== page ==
Dubai’s Emirates airline – the world’s largest international carrier – is eager to show it’s still top dog.
The carrier on Sunday kicked off the biennial Dubai Air Show with a commitment to buy 40 787-10 airplanes from Boeing. The order came as a surprise to many as a fresh commitment for dozens more superjumbo Airbus A380s was widely expected.
The jets won’t start arriving in Emirates’ fleet until 2022, but the carrier, which has more than 200 jets on order from Boeing now, has been battered by rising oil prices, increased competition, falling fares and a Gulf region beset by political chaos.
“We’re kind of getting used to trauma, whatever that may be, geopolitical, economic, terrorists, call it whatever it is. We’re getting better at it. This is what we do and we have to be able to take the business on, grow the business,” said Emirates President Tim Clark in an interview with CNN.
In addition to the deal with Boeing, Emirates unveiled a new first class for its long-range 777 jets. The opulent suites feature some technology firsts for commercial aviation, including video chat to contact a flight attendant and virtual windows that pipe in fiber optic video for the suite in the middle of the jet’s cabin.
But traffic growth is at the lowest level in the region since the global financial crisis in 2009, according to Bernstein Research. Rivals Etihad Airways, based in the nearby United Arab Emirates capital of Abu Dhabi, is in the midst of a management and strategy overhaul after its bets on ailing European carriers Air Berlin and Alitalia turned sour. And Qatar Airways remains in the midst of a regional embargo after the UAE and many of its neighbors cut off diplomatic ties to the Gulf state.
“We’ve faced a flat-lining of demand for all the reasons out of our control. We have adjusted our capacity…it’s only 2% growth, but does that mean to say Emirates is going to be stuck at 2% growth? I don’t think so,” said Clark.
The phase of slow growth for Emirates comes after a blistering expansion that has added 100 A380s and 109 777s to its fleet over the last decade. That rapid expansion has drawn howls of protest from U.S. and European carriers who allege Emirates, Qatar and Etihad are unfairly reshaping the aviation market with subsidized state support.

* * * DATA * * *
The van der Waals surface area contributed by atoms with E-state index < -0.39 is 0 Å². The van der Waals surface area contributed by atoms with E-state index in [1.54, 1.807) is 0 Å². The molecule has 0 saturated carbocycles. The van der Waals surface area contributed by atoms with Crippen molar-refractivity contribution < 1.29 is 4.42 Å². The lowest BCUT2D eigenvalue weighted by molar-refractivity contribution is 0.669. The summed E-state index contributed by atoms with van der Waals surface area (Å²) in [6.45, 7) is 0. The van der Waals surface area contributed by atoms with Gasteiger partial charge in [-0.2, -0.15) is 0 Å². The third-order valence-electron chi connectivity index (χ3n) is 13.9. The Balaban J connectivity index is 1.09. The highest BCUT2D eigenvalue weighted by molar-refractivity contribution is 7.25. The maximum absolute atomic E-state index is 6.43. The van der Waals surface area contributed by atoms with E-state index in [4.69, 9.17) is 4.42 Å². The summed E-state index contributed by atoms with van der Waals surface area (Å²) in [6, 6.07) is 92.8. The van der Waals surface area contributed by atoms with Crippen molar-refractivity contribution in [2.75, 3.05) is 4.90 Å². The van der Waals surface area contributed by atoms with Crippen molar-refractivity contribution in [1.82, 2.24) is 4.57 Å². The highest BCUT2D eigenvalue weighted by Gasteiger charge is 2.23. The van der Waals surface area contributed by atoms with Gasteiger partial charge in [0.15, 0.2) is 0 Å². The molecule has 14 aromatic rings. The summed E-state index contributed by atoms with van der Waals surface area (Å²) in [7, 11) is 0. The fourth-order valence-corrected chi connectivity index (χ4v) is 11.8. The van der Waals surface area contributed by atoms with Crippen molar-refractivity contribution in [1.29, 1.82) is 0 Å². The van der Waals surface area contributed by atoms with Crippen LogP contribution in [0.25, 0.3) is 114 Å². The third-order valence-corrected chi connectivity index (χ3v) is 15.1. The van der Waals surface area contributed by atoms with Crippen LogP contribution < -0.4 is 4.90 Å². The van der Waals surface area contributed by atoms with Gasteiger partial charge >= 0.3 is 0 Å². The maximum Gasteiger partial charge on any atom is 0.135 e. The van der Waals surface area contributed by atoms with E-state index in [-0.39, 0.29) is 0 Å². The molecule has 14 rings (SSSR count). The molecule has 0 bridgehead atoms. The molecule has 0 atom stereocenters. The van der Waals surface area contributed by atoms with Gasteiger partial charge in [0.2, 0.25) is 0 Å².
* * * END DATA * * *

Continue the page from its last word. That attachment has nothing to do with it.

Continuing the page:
Middle East consolidation
But the tumultuous landscape has forced Emirates to adapt, retiring older planes and aligning itself with its low-cost sibling FlyDubai. The carrier began its operations mimicking Southwest Airlines and flying shorter flights around the region with fewer frills. FlyDubai at the show unveiled new lie-flat seats to attract business fliers accustomed to the opulent perks found on Emirates.
The UAE may still undergo a broader airline consolidation and Clark said a similar alignment or collaboration with Etihad may materialize over time.
“I take guidance from my bosses, basically, if they want to take it on, we can do a lot of things,” said Clark. “There are things we can do immediately without conflicting with competition rules in the overseas markets and getting better value for both [Emirates and Etihad].”
Sunday’s Boeing deal comes after Emirates in 2014 canceled an agreement with Airbus for 70 long-range A350 jets after the plane maker decided to redesign parts of the airplane.
The Boeing deal is worth $15.1 billion at list prices, but airlines regularly receive discounts of 40% to 60%.
While a significant win for Boeing, “this is the weakest Dubai Air Show in terms of orders in many years, with only 60 orders after the first two days (2015 had 126 orders and 2013 had 552 orders),” wrote Bernstein analyst Doug Harned.
The twin-aisle 787-10, which seats about 320 passengers, doesn’t have the globespanning endurance of the larger jets in Emirates’ fleet. Instead, the aircraft will likely be deployed on new and existing shorter regional flights that don’t need the range or enormous capacity of the Boeing 777 and double-deck A380, for which Emirates is the largest operator of both planes.
“It gives us far more in our arsenal to deal with the type segmentation of demand that we’re looking at in the next decade,” said Clark.
Over the long term, Emirates plans to move its operations to the new Dubai World Central Airport from Dubai International Airport. The new gateway will eventually be able to accommodate 220 million passengers flying through every year. That’s more than double the 104.2 million passengers that used Atlanta’s Hartsfield-Jackson International Airport in 2016, the world’s busiest airport.
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